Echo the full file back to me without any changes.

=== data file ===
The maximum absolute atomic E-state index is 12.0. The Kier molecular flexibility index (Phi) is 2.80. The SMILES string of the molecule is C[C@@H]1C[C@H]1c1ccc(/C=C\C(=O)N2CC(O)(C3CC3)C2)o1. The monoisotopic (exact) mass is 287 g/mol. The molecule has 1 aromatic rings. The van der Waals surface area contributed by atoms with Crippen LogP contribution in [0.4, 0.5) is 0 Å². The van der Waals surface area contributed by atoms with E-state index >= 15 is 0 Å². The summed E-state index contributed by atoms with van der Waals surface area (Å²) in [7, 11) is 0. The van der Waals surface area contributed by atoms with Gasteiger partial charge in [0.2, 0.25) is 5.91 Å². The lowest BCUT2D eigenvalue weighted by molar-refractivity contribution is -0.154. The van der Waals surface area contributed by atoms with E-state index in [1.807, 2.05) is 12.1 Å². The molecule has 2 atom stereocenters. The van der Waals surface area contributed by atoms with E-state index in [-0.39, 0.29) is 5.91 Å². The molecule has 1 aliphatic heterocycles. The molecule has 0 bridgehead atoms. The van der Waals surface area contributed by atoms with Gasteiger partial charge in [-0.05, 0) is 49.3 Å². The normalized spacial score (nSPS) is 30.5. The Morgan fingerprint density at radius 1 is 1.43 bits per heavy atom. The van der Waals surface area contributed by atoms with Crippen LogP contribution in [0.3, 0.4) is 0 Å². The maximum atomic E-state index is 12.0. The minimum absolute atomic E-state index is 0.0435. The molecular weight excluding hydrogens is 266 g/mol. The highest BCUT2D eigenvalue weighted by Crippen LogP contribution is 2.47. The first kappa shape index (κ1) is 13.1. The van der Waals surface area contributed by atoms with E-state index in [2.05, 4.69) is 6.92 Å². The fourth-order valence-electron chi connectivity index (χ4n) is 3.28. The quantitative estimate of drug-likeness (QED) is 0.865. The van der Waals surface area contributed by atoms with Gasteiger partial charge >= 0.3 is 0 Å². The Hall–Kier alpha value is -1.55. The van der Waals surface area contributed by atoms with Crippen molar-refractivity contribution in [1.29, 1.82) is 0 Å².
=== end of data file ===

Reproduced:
The maximum absolute atomic E-state index is 12.0. The Kier molecular flexibility index (Phi) is 2.80. The SMILES string of the molecule is C[C@@H]1C[C@H]1c1ccc(/C=C\C(=O)N2CC(O)(C3CC3)C2)o1. The monoisotopic (exact) mass is 287 g/mol. The molecule has 1 aromatic rings. The van der Waals surface area contributed by atoms with Crippen LogP contribution in [0.4, 0.5) is 0 Å². The van der Waals surface area contributed by atoms with E-state index >= 15 is 0 Å². The summed E-state index contributed by atoms with van der Waals surface area (Å²) in [7, 11) is 0. The van der Waals surface area contributed by atoms with Gasteiger partial charge in [0.2, 0.25) is 5.91 Å². The lowest BCUT2D eigenvalue weighted by molar-refractivity contribution is -0.154. The van der Waals surface area contributed by atoms with E-state index in [1.807, 2.05) is 12.1 Å². The molecule has 2 atom stereocenters. The van der Waals surface area contributed by atoms with E-state index in [-0.39, 0.29) is 5.91 Å². The molecule has 1 aliphatic heterocycles. The molecule has 0 bridgehead atoms. The van der Waals surface area contributed by atoms with Gasteiger partial charge in [-0.05, 0) is 49.3 Å². The normalized spacial score (nSPS) is 30.5. The Morgan fingerprint density at radius 1 is 1.43 bits per heavy atom. The van der Waals surface area contributed by atoms with Crippen LogP contribution in [0.3, 0.4) is 0 Å². The maximum atomic E-state index is 12.0. The minimum absolute atomic E-state index is 0.0435. The molecular weight excluding hydrogens is 266 g/mol. The highest BCUT2D eigenvalue weighted by Crippen LogP contribution is 2.47. The first kappa shape index (κ1) is 13.1. The van der Waals surface area contributed by atoms with E-state index in [2.05, 4.69) is 6.92 Å². The fourth-order valence-electron chi connectivity index (χ4n) is 3.28. The quantitative estimate of drug-likeness (QED) is 0.865. The van der Waals surface area contributed by atoms with Gasteiger partial charge >= 0.3 is 0 Å². The Hall–Kier alpha value is -1.55. The van der Waals surface area contributed by atoms with Crippen molar-refractivity contribution in [1.29, 1.82) is 0 Å².